Fathom World

Mapping the transformation of shipping and the oceans

Marine Environment & FuelsOperations & Management

6 reasons why watching paint dry isn’t as boring as you think

There’s no doubt many in the maritime sector find the thought of talking about marine coatings as exciting as well, watching paint dry.

Yet hull, cargo tank and ballast tank coatings are so important there is a long (and potentially growing) list of regulations on what can and cannot be used.

So here in one location are 6 reasons to watch what refuses to be a dry industry.

1. Tin may be banned, but it is still present. 

Despite the IMO banning the use of organotin tributylin (tin) as an active biocide 10 years ago, it is still present in some coatings.  The IMO permits the ingredient to be used as a catalyst (if organotin content does not exceed the allowable limit of 250mg/1kg of paint) but has been found by academics and scientists to be present in hull coatings, and sometimes as the main ingredient, exceeding this limit.

Increased minnow mortality, growth block and metamorphosis of marine organisms, physical defects and sex changes are just some of the problems the compound has been found to create, even at low levels, according to numerous academic studies.

It is worrying that it is today still permitted as a catalyst when it can cause such biological and environmental upsets. And even more so that it is seemingly used at higher concentrations that should be permitted, which goes unnoticed by the IMO.

Furthermore, a study by Lagerströmet al noted that organotin tributylin was present in layers of coatings from the hulls of boats from more than 20 years ago. Coatings containing it today therefore may have an impact on the environment in future decades.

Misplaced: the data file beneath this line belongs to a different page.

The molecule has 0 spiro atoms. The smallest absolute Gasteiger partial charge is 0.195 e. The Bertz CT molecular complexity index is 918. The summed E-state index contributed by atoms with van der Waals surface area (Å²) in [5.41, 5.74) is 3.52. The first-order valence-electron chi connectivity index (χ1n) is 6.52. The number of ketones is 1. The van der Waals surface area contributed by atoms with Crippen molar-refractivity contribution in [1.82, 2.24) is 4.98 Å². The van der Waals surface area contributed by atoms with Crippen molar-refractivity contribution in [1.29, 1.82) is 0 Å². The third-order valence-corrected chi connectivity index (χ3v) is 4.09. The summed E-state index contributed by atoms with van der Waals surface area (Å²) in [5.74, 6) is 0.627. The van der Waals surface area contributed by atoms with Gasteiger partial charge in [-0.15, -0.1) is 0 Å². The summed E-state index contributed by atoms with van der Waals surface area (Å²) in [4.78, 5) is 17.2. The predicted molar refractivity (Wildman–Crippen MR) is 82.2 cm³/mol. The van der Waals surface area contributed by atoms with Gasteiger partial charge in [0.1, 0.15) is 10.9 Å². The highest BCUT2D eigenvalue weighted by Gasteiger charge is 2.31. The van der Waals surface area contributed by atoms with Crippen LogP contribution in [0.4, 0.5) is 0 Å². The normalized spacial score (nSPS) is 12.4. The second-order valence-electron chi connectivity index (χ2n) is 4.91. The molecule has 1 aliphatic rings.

2. A magical ingredient known as Selektope  

Not many hull repelling solutions can claim to deter microorganisms without killing them.  I-Tech, the company that owns and markets special ingredient, Selektope, has managed to do it differently.

A non-metal organic compound, Selektope is based on the same chemistry that creates a tranquilizer drug for vets to use on large animals.  It makes the barnacle larvae fall off the hull coating rather than killing it.  In an academic paper published 2011, this chemistry was shown to not affect fish weight or length and the majority of the parameters were not affected by the compound.

Selektope. Courtesy of I-Tech.

Selektope has a similar effect on larvae.  It repels them but has not shown to have any long-term effects. It makes them hyperactive and encourages further swimming rather than attachment to the hull.

It is however not a coating itself, although it can both replace copper or boost copper-based formulations.

 

3. A war on hull coatings 

The right hull coating can reduce fouling, lower resistance and save fuel.  A medium level of fouling in itself can result in a 52% efficiency loss and a 17% speed loss, says Petter Andersen, principal FPM consultant at DNV GL.

While the most efficient hull will be one that is designed well, paint companies such as Jotun, International and Hempel, have been pushing out new products that claim to increase efficiency by reducing fouling. 

However, heated debates have arisen as a result of these claims as proving performance can be tricky and is currently based on how quickly a coating degrades between drydockings.

Since the debates have intensified, some makers and condition monitoring software firms have agreed a standard, ISO 19030, which was approved last June.